The Collective’s decision to appoint JLL and Savills to review options for its Old Oak scheme – after the sale to Newham Council’s Red Door Ventures was thrown into doubt by the election of Newham’s new mayor Rokhsana Fiaz – raises important questions for the market.
As the first completed co-living scheme to hit the market, The Collective Old Oak was viewed as a litmus test for investor appetite for the nascent sector. The agreement at the end of last year to sell the property to Newham Council’s private development company for about £120m suggested investors were willing to pay top dollar.
However, if Fiaz does pull the plug on the purchase and the agents are forced to seek out new buyers, the benchmark set by the Red Door Ventures bid could well have to be re-evaluated.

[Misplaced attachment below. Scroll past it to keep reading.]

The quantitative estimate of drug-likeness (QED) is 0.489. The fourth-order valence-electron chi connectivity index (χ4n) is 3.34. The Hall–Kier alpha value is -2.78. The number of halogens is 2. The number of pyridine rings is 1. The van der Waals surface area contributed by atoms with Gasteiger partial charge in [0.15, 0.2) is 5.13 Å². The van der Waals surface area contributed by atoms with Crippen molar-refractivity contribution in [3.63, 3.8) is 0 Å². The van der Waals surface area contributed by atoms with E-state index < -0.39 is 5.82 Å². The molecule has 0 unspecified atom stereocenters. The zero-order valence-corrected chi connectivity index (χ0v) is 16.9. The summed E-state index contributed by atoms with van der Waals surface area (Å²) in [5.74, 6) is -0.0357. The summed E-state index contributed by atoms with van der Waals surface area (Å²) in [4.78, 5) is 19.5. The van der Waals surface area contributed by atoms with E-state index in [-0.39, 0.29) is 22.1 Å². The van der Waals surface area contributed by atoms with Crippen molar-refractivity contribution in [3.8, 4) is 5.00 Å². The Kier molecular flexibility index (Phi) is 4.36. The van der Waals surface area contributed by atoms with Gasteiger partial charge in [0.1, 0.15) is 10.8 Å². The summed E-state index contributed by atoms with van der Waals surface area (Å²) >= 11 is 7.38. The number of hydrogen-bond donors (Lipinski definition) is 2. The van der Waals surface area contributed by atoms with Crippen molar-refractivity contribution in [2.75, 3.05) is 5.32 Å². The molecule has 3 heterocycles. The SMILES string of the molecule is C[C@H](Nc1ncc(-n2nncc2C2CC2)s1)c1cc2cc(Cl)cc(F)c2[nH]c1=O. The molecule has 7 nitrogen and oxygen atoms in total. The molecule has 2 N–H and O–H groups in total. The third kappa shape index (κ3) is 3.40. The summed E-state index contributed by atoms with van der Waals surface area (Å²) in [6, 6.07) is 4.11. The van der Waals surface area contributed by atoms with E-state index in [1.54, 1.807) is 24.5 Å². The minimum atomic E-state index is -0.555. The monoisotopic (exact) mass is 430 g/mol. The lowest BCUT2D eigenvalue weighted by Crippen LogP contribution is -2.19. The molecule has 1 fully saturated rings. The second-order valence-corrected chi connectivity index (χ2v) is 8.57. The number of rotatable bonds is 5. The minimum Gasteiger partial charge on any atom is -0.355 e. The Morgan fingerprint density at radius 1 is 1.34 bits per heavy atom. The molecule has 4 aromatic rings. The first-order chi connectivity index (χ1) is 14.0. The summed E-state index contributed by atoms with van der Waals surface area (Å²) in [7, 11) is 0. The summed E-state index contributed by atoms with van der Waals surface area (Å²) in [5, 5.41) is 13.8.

Such a move would also underscore the growing influence of left-wing group Momentum, which backed Fiaz and is threatening to derail another major property deal in London: the £2bn Haringey Development Vehicle (HDV).
So how much appetite really is there for co-living investment – and how fearful should the industry be of Momentum?
The emergence of co-living properties, where residents live in small rooms that often feature just a bed and bathroom but share living space, has certainly piqued the market’s interest.
Testing the water
Old Oak officially hit the market in June last year. Much speculation and secrecy surrounded the bidders, with Red Door Ventures the only name to emerge from the process when it agreed to purchase the scheme in December.
The industry is split on exactly how attractive The Collective Old Oak and other co-living schemes are to investors.
A recent report published by JLL found that the rising popularity of city centre living, a lack of affordable options and a growing trend for accommodation open to students as well as other renters were helping to drive demand.